Controlled Functionalization and Multistep Chemical Manipulation of Covalently Modified Si(111) Surfaces1
journal contributionposted on 1999-11-24, 00:00 authored by Rabah Boukherroub, Danial D. M. Wayner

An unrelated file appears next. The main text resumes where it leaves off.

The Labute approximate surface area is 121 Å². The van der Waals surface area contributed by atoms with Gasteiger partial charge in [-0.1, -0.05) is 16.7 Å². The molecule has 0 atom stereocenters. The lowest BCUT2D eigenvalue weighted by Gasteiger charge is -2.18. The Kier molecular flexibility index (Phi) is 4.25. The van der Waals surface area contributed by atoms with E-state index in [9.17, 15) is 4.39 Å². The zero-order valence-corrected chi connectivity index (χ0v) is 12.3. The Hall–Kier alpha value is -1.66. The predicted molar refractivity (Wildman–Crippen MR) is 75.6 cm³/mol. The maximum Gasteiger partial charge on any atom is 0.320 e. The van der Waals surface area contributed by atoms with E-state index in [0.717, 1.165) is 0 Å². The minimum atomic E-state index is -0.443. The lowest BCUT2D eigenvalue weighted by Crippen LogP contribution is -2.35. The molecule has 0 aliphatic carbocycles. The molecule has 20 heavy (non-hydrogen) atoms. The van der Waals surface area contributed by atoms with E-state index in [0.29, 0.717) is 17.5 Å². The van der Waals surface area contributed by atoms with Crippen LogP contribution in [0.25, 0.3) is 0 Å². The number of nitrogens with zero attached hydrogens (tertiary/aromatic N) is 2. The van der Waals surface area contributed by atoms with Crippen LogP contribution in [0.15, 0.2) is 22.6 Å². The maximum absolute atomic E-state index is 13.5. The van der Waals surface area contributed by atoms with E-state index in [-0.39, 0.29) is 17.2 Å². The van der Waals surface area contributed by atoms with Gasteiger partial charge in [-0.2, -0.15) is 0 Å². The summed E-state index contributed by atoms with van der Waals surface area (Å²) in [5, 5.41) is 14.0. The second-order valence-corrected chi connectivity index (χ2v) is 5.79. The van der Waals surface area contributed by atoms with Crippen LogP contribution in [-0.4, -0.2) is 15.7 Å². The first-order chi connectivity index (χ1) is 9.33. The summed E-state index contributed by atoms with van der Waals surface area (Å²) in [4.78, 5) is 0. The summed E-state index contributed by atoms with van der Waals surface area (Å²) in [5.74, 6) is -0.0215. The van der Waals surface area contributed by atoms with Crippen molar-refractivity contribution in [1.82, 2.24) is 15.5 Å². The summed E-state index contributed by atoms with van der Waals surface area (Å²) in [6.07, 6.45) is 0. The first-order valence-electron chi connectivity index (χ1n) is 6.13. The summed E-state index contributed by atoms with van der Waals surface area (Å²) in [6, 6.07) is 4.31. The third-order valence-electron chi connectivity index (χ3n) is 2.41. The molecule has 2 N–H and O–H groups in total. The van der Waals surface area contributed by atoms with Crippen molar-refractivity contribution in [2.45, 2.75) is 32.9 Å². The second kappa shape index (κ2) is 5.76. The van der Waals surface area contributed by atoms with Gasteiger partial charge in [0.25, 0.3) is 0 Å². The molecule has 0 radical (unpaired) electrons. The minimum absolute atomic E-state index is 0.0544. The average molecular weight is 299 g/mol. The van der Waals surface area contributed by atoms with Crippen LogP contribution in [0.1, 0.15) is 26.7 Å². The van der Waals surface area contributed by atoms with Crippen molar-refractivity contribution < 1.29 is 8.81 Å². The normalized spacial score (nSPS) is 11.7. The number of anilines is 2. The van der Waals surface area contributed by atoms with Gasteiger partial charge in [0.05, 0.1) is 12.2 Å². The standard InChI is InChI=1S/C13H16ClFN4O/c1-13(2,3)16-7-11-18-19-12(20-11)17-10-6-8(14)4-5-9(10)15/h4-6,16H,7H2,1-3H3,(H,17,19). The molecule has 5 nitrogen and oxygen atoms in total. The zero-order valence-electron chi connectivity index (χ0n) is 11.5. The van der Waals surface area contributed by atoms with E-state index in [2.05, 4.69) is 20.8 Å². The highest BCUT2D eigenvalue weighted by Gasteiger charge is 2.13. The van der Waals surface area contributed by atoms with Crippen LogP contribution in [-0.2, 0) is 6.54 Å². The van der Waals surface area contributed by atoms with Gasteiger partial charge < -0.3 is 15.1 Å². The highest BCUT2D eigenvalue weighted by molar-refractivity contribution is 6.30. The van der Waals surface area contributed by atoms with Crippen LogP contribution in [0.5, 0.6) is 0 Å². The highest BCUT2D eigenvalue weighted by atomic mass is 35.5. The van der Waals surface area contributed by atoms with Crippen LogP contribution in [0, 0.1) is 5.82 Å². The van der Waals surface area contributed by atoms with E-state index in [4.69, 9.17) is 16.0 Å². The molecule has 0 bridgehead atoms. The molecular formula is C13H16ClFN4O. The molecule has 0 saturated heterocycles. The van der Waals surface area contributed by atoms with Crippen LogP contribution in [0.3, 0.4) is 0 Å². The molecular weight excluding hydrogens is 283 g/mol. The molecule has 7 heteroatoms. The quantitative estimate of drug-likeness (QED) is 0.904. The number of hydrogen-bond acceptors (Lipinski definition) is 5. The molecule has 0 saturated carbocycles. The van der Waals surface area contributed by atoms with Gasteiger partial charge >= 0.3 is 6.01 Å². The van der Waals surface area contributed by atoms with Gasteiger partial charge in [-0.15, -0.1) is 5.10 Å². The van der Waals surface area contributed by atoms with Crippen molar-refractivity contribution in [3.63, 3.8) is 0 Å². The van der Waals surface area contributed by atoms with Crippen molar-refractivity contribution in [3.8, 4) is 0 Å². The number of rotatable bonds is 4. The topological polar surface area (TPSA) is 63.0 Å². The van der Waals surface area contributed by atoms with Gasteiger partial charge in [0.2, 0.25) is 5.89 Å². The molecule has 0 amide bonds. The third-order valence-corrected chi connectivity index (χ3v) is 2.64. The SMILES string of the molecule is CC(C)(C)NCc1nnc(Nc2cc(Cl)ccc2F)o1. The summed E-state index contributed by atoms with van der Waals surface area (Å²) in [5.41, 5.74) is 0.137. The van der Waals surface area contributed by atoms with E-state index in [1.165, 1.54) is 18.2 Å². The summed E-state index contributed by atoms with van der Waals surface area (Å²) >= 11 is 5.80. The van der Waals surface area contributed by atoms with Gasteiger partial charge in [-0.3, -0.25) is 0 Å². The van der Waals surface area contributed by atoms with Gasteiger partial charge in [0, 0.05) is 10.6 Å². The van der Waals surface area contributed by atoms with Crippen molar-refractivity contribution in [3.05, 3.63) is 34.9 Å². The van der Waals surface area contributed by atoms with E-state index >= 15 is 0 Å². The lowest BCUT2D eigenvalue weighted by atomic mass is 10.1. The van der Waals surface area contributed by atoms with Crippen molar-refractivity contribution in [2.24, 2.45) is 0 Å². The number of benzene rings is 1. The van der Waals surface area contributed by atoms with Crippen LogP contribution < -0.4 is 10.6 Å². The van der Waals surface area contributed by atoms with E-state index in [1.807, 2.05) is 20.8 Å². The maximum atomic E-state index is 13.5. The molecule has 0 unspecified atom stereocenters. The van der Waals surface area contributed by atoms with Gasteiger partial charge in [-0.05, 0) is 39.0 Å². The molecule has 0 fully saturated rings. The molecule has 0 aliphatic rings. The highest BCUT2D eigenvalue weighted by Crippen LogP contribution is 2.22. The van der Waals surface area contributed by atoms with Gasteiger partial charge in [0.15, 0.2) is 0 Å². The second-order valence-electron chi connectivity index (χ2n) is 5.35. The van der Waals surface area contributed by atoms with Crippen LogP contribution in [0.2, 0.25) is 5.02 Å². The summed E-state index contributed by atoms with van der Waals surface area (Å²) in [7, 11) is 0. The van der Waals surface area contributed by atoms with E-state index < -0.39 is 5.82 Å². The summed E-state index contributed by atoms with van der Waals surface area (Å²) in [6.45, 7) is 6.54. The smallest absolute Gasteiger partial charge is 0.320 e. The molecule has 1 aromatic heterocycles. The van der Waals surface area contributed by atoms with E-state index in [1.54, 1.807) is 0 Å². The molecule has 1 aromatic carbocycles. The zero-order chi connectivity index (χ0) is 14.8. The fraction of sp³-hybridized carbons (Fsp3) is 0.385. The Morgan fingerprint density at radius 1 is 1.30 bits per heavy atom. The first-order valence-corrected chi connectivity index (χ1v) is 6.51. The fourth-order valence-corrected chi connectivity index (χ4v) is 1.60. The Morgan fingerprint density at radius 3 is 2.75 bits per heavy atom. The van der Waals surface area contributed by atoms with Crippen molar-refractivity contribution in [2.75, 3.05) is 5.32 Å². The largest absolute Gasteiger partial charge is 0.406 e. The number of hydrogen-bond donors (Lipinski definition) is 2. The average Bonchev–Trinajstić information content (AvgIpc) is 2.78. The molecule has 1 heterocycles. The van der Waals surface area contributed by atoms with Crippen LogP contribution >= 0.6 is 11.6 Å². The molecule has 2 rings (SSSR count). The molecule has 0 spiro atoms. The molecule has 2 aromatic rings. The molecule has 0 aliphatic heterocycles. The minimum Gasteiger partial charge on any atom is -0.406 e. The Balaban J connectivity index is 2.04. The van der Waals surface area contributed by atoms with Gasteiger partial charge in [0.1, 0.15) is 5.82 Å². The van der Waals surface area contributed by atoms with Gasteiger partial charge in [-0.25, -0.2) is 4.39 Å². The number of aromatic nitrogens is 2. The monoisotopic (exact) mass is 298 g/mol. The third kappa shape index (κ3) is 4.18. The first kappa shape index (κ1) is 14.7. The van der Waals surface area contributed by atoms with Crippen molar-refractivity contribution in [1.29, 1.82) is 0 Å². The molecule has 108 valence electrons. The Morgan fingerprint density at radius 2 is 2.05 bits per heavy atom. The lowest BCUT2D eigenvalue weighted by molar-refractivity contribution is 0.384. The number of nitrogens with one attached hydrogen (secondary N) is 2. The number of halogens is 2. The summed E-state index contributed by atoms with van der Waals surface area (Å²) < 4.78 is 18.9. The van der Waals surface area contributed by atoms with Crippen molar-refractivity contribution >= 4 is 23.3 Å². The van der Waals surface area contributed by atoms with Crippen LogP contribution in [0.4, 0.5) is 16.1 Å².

A hydrogen-terminated Si(111) surface has been covalently modified by UV irradiation in the presence of ethyl undecylenate leading to a Si(111)-C10H20CO2Et surface. It is possible to carry out a diverse range of chemical manipulations of the ester group on the surface. For example, reduction with sodium borohydride provides a surface terminated with a primary alcohol. Reaction with an alkyl Grignard reagent gives a tertiary alcohol that can be acylated with acetyl chloride. Finally, hydrolysis of the ester leads to a carboxylic acid terminated surface that can be coupled to an amino acid using a standard solid phase amide coupling protocol. The surface density of the ester function can be controlled by dilution of the reacting ester with a long-chain alkene. This has the beneficial effects of minimizing the disruption of the alkyl chain packing in the monolayers and avoiding steric blocking of the ester group. It is expected that the ability to precisely control the average distance between large biomolecules on surfaces will impact on future molecular electronic, sensor, and biochip technologies.